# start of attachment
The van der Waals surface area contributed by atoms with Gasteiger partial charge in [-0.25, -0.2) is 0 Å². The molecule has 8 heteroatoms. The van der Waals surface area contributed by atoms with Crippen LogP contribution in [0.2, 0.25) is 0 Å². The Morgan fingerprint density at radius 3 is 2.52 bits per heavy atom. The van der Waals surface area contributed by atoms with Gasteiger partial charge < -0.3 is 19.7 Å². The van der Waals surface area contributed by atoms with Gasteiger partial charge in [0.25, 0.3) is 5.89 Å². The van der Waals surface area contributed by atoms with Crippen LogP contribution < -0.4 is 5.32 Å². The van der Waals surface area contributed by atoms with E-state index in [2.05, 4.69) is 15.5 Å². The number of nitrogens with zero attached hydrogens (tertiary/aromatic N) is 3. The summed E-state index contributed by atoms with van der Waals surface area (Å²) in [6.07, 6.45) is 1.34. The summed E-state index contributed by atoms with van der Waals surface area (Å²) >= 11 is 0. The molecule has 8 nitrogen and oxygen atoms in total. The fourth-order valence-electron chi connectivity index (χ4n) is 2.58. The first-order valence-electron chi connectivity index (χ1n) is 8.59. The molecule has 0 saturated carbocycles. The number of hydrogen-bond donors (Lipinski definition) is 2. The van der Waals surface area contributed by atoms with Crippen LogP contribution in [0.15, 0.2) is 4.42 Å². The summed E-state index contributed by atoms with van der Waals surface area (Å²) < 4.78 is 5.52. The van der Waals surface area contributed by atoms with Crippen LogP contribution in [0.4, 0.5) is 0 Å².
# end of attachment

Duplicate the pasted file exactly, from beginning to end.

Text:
The van der Waals surface area contributed by atoms with Gasteiger partial charge in [-0.25, -0.2) is 0 Å². The molecule has 8 heteroatoms. The van der Waals surface area contributed by atoms with Crippen LogP contribution in [0.2, 0.25) is 0 Å². The Morgan fingerprint density at radius 3 is 2.52 bits per heavy atom. The van der Waals surface area contributed by atoms with Gasteiger partial charge < -0.3 is 19.7 Å². The van der Waals surface area contributed by atoms with Gasteiger partial charge in [0.25, 0.3) is 5.89 Å². The van der Waals surface area contributed by atoms with Crippen LogP contribution < -0.4 is 5.32 Å². The van der Waals surface area contributed by atoms with E-state index in [2.05, 4.69) is 15.5 Å². The number of nitrogens with zero attached hydrogens (tertiary/aromatic N) is 3. The summed E-state index contributed by atoms with van der Waals surface area (Å²) in [6.07, 6.45) is 1.34. The summed E-state index contributed by atoms with van der Waals surface area (Å²) >= 11 is 0. The molecule has 8 nitrogen and oxygen atoms in total. The fourth-order valence-electron chi connectivity index (χ4n) is 2.58. The first-order valence-electron chi connectivity index (χ1n) is 8.59. The molecule has 0 saturated carbocycles. The number of hydrogen-bond donors (Lipinski definition) is 2. The van der Waals surface area contributed by atoms with Crippen LogP contribution in [0.15, 0.2) is 4.42 Å². The summed E-state index contributed by atoms with van der Waals surface area (Å²) < 4.78 is 5.52. The van der Waals surface area contributed by atoms with Crippen LogP contribution in [0.4, 0.5) is 0 Å².